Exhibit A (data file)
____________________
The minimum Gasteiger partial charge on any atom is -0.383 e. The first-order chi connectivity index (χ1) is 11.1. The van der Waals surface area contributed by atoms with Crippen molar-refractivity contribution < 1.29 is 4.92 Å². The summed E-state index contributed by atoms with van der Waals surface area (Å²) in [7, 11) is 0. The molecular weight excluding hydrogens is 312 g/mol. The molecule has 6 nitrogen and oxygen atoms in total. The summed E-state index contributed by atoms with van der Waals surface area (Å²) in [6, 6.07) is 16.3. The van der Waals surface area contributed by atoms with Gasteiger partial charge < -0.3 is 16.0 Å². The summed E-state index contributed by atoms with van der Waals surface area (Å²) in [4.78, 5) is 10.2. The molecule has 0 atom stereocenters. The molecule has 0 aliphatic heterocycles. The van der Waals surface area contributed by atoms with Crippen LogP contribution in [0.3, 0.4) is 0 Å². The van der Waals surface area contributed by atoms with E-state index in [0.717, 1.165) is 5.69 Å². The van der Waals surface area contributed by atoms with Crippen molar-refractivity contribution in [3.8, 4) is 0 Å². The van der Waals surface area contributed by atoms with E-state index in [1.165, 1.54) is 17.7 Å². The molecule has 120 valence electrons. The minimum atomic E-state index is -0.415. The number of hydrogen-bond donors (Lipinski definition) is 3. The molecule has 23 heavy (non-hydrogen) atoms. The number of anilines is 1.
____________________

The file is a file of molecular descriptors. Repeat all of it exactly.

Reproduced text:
The minimum Gasteiger partial charge on any atom is -0.383 e. The first-order chi connectivity index (χ1) is 11.1. The van der Waals surface area contributed by atoms with Crippen molar-refractivity contribution < 1.29 is 4.92 Å². The summed E-state index contributed by atoms with van der Waals surface area (Å²) in [7, 11) is 0. The molecular weight excluding hydrogens is 312 g/mol. The molecule has 6 nitrogen and oxygen atoms in total. The summed E-state index contributed by atoms with van der Waals surface area (Å²) in [6, 6.07) is 16.3. The van der Waals surface area contributed by atoms with Gasteiger partial charge < -0.3 is 16.0 Å². The summed E-state index contributed by atoms with van der Waals surface area (Å²) in [4.78, 5) is 10.2. The molecule has 0 atom stereocenters. The molecule has 0 aliphatic heterocycles. The van der Waals surface area contributed by atoms with Crippen LogP contribution in [0.3, 0.4) is 0 Å². The van der Waals surface area contributed by atoms with E-state index in [0.717, 1.165) is 5.69 Å². The van der Waals surface area contributed by atoms with Crippen molar-refractivity contribution in [3.8, 4) is 0 Å². The van der Waals surface area contributed by atoms with E-state index in [1.165, 1.54) is 17.7 Å². The molecule has 120 valence electrons. The minimum atomic E-state index is -0.415. The number of hydrogen-bond donors (Lipinski definition) is 3. The molecule has 23 heavy (non-hydrogen) atoms. The number of anilines is 1.